Victim families mark 1 year since doomed Germanwings flight

In a solemn day of remembrance, grieving families gathered on Thursday in a French Alpine village to pay homage to loved ones a year after the co-pilot of a Germanwings plane flew the passenger jet into a mountainside, killing all 150 people aboard.

LE VERNET, France — In a solemn day of remembrance, grieving families gathered on Thursday in a French Alpine village to pay homage to loved ones a year after the co-pilot of a Germanwings plane flew the passenger jet into a mountainside, killing all 150 people aboard.

Some 800 people were expected at the commemoration that started with a private ceremony and a minute of silence. Families had the option to visit the crash site on the mountain overlooking Le Vernet. A wreath-laying was to be the only public moment as families of victims — mostly German and Spanish — mark the grim day.

The flight was en route from Barcelona to Duesseldorf when co-pilot Andreas Lubitz, 27, locked the pilot out of the cockpit and thrust the aircraft into an accelerated dive. France’s accident investigating body said in a report released this month that Lubitz’s remains bore traces of anti-depressants and a sleeping medication.

“It happened on our mountains, and we have victims’ families visiting us every week, families who come and pay tribute,” said Le Vernet Mayor Francois Balique.

Villagers in Le Vernet and nearby Prads-Haute-Bleone have taken on the role of second family for many of the grieving.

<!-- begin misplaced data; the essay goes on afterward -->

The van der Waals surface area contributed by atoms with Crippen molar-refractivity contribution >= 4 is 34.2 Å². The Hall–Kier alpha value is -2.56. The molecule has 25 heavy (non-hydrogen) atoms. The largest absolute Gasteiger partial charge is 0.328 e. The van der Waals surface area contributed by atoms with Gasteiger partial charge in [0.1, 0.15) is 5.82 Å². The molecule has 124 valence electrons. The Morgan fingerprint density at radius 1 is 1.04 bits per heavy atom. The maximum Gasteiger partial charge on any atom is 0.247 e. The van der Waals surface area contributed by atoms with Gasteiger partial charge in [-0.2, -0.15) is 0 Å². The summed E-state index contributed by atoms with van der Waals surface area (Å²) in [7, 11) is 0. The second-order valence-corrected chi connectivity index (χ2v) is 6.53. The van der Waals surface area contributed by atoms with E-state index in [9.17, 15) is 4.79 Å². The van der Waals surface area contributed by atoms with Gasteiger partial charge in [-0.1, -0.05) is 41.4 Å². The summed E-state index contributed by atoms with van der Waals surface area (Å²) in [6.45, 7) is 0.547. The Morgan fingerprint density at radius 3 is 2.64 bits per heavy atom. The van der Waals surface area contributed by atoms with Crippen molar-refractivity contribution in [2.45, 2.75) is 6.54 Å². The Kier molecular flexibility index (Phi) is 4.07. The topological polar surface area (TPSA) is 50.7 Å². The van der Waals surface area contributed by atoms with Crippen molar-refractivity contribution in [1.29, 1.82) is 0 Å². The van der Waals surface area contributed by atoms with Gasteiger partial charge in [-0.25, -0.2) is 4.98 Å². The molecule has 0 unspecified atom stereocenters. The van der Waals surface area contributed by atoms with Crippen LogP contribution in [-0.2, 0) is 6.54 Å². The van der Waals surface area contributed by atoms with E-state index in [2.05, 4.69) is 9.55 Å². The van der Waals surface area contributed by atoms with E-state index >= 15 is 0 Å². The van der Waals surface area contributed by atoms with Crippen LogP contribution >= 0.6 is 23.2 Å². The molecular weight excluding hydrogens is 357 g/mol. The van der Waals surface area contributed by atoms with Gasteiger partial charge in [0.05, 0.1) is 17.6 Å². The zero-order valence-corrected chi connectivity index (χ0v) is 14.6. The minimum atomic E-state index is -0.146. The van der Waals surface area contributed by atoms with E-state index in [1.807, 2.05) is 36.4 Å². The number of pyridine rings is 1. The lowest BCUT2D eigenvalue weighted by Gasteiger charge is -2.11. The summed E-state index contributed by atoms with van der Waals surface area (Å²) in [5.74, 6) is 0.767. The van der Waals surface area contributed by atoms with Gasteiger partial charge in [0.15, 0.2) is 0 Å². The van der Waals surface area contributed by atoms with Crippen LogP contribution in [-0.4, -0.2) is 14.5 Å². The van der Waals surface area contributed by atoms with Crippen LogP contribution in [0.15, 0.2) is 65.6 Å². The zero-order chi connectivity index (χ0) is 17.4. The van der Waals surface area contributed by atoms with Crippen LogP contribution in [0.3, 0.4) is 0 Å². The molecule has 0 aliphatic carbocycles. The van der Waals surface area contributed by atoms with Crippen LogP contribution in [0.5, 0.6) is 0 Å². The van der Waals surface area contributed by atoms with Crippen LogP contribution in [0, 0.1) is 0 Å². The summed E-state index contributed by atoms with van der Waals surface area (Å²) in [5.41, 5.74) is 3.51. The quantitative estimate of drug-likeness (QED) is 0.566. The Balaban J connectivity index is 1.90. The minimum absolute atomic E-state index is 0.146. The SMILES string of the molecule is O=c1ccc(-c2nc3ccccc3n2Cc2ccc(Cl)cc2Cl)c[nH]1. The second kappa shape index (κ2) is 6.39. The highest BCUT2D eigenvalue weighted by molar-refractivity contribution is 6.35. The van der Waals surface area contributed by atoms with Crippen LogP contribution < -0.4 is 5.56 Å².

“Today, this bond is still alive, this friendship between the families and ourselves, we want to make it last, it’s very important for us. The role we set for ourselves is to accompany the families each time they come here, and comfort them as they mourn,” said Prads-Haute-Bleone Mayor Bernard Bartolini.

Since the crash, parent company Lufthansa has replaced the Germanwings brand with the name Eurowings.

A first responder to the disaster, Sebastien Beaud of the High Mountain Gendarmerie Unit, said in an interview on the eve of the commemoration that it quickly became clear that finding survivors was an impossible task.

“There’s smoke, flames, debris everywhere … human remains” in small fragments, he said, recalling walking down the mountainside.

Some families preferred to stay away from organized memorials.

Juergen Fischenich, who lost his 33-year-old son Sven in the crash, said family and friends would mourn privately.

“We’re not travelling to Le Vernet because we don’t want to be among a mass of people when we’re thinking about our son,” Fischenich said in an email.

Sven Fischenich, an HP employee and volunteer fireman, had been travelling home to his wife and baby daughter.

In another commemoration, mourners gathered in front of a church in the German town of Haltern am See for a minute of silence. Two teachers and 16 students from the town’s Joseph-Koenig high school died in the crash.

Town mayor Bodo Kimpel said the tragedy had brought people in the town closer together. “During this difficult time we found a common way to deal with this tragedy, the grief,” he said in an interview.

Lufthansa denies wrongdoing, and has so far offered no compensation beyond what is legally required under German law, riling some victims’ families.

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